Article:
Venture capital funding is rushing into machine learning startups

At just 30 years old, Shivon Zilis is making important deals at Bloomberg Beta that are shaping the future of the machine learning business

 
Shivon Zilis

Shivon Zilis. (Portrait by Roberto Caruso)

Several years ago, Big Data was the new thing turning every venture capitalist on his (or, only very occasionally, her) ear. Today’s go-to trend is using machine intelligence (MI) to help businesses exploit their data to work smarter. “In the next five to 10 years, it’s going to be very difficult to see any data-oriented piece of the world not fundamentally transformed by this technology,” predicts Shivon Zilis, an investor at Bloomberg Beta, based in San Francisco and New York.

Machine intelligence startups have amassed almost US$1 billion in investments since the technology began to look viable in 2010, according to CB Insights. The rapid development in this nascent field has spawned venture capital funds, like Data Collective and Bloomberg Beta, that invest with a focus on MI startups. Zilis, who just turned 30 this year— she appeared in Forbes magazine’s “30 Under 30: The Top Young Investors of Venture Capital” in 2015—has co-led between 15 and 20 of the 68 deals Bloomberg Beta has closed since its founding in 2013. A number of those investments have gone on to raise capital at higher valuations, according to Forbes. One of them was Newsle, a real-time social media notification system, which was acquired by LinkedIn Corp. (NYSE: LNKD) in 2014 for an undisclosed amount.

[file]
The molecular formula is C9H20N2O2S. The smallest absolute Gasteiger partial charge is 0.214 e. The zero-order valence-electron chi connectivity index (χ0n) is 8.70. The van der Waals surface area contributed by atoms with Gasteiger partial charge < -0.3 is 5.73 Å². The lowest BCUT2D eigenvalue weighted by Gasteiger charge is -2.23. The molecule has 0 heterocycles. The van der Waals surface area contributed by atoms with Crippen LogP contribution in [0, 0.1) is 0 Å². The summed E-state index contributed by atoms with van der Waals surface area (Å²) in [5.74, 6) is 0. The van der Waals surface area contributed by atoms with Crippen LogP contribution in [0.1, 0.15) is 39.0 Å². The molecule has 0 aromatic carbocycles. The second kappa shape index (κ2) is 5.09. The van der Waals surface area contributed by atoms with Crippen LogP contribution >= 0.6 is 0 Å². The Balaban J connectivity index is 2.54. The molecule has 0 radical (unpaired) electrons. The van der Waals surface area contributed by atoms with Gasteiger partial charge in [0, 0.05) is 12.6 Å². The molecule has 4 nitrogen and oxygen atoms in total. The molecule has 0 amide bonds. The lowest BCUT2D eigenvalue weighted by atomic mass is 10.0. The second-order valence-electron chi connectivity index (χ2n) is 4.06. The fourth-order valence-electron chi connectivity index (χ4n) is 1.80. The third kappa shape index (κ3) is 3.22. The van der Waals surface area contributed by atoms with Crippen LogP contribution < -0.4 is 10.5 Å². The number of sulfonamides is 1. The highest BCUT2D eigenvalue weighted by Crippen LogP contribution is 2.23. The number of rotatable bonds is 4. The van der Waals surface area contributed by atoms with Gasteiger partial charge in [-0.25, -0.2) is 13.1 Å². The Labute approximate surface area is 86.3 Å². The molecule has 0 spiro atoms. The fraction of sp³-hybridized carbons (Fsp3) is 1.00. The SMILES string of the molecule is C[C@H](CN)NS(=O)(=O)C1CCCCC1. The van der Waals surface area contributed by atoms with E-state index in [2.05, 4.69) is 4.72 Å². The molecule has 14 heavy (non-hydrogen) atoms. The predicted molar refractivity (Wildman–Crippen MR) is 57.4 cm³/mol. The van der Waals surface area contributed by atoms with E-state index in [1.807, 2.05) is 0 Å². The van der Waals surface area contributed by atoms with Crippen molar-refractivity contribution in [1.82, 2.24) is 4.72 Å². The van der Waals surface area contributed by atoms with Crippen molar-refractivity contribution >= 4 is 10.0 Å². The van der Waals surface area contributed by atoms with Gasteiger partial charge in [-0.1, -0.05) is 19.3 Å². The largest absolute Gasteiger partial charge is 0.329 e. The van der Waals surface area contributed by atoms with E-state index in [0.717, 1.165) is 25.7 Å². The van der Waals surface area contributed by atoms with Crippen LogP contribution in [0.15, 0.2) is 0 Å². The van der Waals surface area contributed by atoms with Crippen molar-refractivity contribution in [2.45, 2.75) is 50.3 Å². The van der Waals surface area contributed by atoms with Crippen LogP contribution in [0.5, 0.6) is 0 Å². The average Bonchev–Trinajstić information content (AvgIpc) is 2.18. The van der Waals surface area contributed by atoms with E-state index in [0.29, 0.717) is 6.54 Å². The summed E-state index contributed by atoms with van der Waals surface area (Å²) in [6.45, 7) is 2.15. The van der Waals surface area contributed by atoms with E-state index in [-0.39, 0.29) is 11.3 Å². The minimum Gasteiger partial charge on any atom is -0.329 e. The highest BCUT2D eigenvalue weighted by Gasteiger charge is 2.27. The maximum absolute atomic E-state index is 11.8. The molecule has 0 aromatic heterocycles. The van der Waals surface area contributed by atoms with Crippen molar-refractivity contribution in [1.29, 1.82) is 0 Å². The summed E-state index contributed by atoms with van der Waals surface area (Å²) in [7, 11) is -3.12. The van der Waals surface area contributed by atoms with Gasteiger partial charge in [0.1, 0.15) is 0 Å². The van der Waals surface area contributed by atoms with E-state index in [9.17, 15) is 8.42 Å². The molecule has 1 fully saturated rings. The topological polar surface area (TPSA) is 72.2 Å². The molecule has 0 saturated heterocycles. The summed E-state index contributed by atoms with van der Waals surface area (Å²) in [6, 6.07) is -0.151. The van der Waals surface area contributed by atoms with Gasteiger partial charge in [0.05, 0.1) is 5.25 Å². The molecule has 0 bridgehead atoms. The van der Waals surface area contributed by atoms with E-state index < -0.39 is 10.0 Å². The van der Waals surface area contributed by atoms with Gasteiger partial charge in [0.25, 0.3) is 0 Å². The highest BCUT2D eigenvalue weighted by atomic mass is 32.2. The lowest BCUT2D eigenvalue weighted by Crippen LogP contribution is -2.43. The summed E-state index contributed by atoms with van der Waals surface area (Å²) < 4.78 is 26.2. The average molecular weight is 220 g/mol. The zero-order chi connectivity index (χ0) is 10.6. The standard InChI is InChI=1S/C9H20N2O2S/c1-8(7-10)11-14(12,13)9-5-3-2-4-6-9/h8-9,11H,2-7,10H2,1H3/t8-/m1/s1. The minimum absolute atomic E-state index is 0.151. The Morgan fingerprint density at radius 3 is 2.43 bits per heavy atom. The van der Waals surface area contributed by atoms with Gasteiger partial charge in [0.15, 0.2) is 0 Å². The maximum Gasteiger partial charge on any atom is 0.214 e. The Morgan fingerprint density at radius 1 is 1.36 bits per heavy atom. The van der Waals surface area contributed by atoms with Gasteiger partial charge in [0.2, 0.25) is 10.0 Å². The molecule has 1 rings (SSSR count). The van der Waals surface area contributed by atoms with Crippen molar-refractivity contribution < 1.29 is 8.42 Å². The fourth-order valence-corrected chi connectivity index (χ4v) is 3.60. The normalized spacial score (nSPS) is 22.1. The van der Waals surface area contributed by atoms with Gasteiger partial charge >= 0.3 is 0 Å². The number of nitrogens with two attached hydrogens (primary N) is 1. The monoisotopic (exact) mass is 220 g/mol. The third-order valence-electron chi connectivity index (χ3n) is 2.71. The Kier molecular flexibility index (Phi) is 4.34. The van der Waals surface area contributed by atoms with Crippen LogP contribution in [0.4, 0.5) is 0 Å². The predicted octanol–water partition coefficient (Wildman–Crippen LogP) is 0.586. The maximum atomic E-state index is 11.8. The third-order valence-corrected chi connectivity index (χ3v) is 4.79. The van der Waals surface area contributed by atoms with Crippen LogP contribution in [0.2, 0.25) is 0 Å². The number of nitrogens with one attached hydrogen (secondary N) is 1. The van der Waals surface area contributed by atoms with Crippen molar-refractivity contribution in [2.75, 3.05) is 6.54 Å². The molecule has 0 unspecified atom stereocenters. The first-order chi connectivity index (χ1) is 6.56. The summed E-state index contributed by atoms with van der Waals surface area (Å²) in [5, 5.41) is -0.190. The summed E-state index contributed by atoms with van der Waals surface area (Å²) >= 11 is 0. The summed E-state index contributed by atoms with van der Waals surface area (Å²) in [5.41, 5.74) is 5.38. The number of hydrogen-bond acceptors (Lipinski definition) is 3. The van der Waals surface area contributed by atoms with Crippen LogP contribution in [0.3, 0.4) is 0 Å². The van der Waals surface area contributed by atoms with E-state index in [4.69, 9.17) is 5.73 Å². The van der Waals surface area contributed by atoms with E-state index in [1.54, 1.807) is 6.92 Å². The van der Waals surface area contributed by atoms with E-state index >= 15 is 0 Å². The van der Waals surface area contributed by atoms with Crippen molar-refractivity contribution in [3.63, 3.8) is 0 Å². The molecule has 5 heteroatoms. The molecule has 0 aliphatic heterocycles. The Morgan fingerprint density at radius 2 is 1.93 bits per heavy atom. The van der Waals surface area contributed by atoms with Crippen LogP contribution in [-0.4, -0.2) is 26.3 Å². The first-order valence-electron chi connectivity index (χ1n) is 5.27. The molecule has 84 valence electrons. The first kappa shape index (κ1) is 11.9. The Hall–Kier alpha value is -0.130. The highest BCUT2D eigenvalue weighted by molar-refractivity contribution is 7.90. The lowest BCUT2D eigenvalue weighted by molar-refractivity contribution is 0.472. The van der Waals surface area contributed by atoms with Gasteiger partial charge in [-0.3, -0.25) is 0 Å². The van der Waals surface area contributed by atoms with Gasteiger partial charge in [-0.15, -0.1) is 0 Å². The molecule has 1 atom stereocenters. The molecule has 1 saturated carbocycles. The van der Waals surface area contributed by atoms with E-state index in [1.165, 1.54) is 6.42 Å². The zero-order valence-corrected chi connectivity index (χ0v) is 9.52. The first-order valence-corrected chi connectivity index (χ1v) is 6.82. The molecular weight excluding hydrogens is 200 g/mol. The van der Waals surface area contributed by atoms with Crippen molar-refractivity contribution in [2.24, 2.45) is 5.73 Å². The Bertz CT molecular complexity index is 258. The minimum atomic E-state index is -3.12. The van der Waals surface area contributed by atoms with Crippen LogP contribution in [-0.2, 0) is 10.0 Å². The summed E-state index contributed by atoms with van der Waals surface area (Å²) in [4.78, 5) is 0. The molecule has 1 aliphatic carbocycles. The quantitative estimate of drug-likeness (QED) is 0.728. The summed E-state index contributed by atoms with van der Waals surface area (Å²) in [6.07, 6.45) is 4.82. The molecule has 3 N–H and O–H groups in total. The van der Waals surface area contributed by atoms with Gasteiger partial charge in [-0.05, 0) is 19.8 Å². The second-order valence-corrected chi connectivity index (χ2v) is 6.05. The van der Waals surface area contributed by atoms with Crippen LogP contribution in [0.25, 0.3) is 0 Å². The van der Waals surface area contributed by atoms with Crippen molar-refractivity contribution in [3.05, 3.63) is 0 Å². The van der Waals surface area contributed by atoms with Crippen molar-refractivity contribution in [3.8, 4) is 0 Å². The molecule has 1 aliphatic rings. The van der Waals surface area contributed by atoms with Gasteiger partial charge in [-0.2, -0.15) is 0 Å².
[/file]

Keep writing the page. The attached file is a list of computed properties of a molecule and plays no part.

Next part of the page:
A proud Canadian, Zilis left her Toronto home after winning both a hockey and an academic scholarship to study in the U.S. She picked the latter and completed her bachelor’s degree in economics and philosophy at Yale. “I was obsessed with technology back in school but wanted to be on the business side of technology,” says the self-described “data geek.” She first went to work for IBM Corp.’s (NYSE: IBM) global microfinance initiative, where she helped create solutions to enable loans to be made to small businesses in developing countries. Her next job had her advising startups in the education and data services spaces for Bloomberg’s internal incubator. It was there that Zilis and her colleagues saw an opportunity for a traditional venture capital fund with business information giant Bloomberg LP as the limited partner. The $75-million Bloomberg Beta fund was created to back early-stage technology companies with the potential to transform the future of work.

Currently, the majority of Bloomberg Beta’s investments are in MI companies based in the U.S., though three are headquartered in Canada. The six-member investment team has examined nearly every type of MI startup—more than 2,000 companies in the enterprise, agriculture, healthcare, transportation and logistics sectors—but Zilis is picky about where she puts her money. For her, investing in startups is about investing in people who have the whole package. “In the MI space, it’s really hard to find a mix between extreme technical competence and a deep personal desire to solve a problem,” she explains.

One company that met her criteria is Toronto-based Deep Genomics, which applies machine learning to early disease detection to make possible more targeted therapies. Zilis was impressed by founder Brendan Frey’s technical ability and commitment to the problem. Bloomberg Beta and True Ventures together put US$3.7 million into the company last November.

Bloomberg Beta works with founders to build their companies in a sustainable way. “We encourage them to be very thoughtful in how they spend their money and the rate [at which] they make hires,” says Zilis. The venture fund is also disciplined with its own investments. The team focuses on areas where its members believe real problems are being solved; the investors try to avoid getting pulled into the hype cycle. “A lot of our companies are selling specific enterprise contracts,” Zilis points out. “As a result, they’ll be better protected from fluctuations in the startup ecosystem.”


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